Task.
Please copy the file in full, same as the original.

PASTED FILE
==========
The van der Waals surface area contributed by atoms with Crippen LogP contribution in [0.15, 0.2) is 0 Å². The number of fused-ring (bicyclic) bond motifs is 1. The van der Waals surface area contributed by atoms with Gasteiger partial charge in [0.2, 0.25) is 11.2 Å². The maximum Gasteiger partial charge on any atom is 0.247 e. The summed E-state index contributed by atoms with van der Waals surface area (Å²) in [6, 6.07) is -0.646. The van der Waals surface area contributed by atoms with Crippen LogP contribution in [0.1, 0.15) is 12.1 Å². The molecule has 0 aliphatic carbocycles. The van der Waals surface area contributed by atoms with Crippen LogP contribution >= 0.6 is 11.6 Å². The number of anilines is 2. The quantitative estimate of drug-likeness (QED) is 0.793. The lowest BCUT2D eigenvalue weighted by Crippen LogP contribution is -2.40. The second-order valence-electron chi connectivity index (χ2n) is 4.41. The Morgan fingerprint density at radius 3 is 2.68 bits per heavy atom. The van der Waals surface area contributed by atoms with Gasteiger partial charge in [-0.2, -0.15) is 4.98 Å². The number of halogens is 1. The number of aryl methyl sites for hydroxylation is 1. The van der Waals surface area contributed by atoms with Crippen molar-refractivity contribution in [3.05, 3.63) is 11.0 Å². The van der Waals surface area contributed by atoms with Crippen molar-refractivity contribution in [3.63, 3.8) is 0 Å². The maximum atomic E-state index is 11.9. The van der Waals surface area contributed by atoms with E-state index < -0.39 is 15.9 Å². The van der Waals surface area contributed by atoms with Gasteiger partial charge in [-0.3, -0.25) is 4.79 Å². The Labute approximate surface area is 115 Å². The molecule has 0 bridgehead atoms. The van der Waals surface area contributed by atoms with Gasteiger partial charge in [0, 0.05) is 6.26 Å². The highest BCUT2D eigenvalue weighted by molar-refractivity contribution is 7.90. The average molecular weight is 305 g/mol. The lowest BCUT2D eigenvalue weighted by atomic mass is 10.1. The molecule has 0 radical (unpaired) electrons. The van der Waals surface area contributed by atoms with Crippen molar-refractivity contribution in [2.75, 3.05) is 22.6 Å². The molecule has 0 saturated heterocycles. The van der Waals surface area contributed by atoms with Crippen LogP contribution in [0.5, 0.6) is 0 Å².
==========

The van der Waals surface area contributed by atoms with Crippen LogP contribution in [0.15, 0.2) is 0 Å². The number of fused-ring (bicyclic) bond motifs is 1. The van der Waals surface area contributed by atoms with Gasteiger partial charge in [0.2, 0.25) is 11.2 Å². The maximum Gasteiger partial charge on any atom is 0.247 e. The summed E-state index contributed by atoms with van der Waals surface area (Å²) in [6, 6.07) is -0.646. The van der Waals surface area contributed by atoms with Crippen LogP contribution in [0.1, 0.15) is 12.1 Å². The molecule has 0 aliphatic carbocycles. The van der Waals surface area contributed by atoms with Crippen LogP contribution >= 0.6 is 11.6 Å². The number of anilines is 2. The quantitative estimate of drug-likeness (QED) is 0.793. The lowest BCUT2D eigenvalue weighted by Crippen LogP contribution is -2.40. The second-order valence-electron chi connectivity index (χ2n) is 4.41. The Morgan fingerprint density at radius 3 is 2.68 bits per heavy atom. The van der Waals surface area contributed by atoms with Gasteiger partial charge in [-0.2, -0.15) is 4.98 Å². The number of halogens is 1. The number of aryl methyl sites for hydroxylation is 1. The van der Waals surface area contributed by atoms with Crippen molar-refractivity contribution in [3.05, 3.63) is 11.0 Å². The van der Waals surface area contributed by atoms with Crippen molar-refractivity contribution in [3.63, 3.8) is 0 Å². The maximum atomic E-state index is 11.9. The van der Waals surface area contributed by atoms with E-state index < -0.39 is 15.9 Å². The van der Waals surface area contributed by atoms with Gasteiger partial charge in [-0.3, -0.25) is 4.79 Å². The Labute approximate surface area is 115 Å². The molecule has 0 bridgehead atoms. The van der Waals surface area contributed by atoms with Gasteiger partial charge in [0, 0.05) is 6.26 Å². The highest BCUT2D eigenvalue weighted by molar-refractivity contribution is 7.90. The average molecular weight is 305 g/mol. The lowest BCUT2D eigenvalue weighted by atomic mass is 10.1. The molecule has 0 radical (unpaired) electrons. The van der Waals surface area contributed by atoms with Crippen molar-refractivity contribution in [2.75, 3.05) is 22.6 Å². The molecule has 0 saturated heterocycles. The van der Waals surface area contributed by atoms with Crippen LogP contribution in [0.5, 0.6) is 0 Å².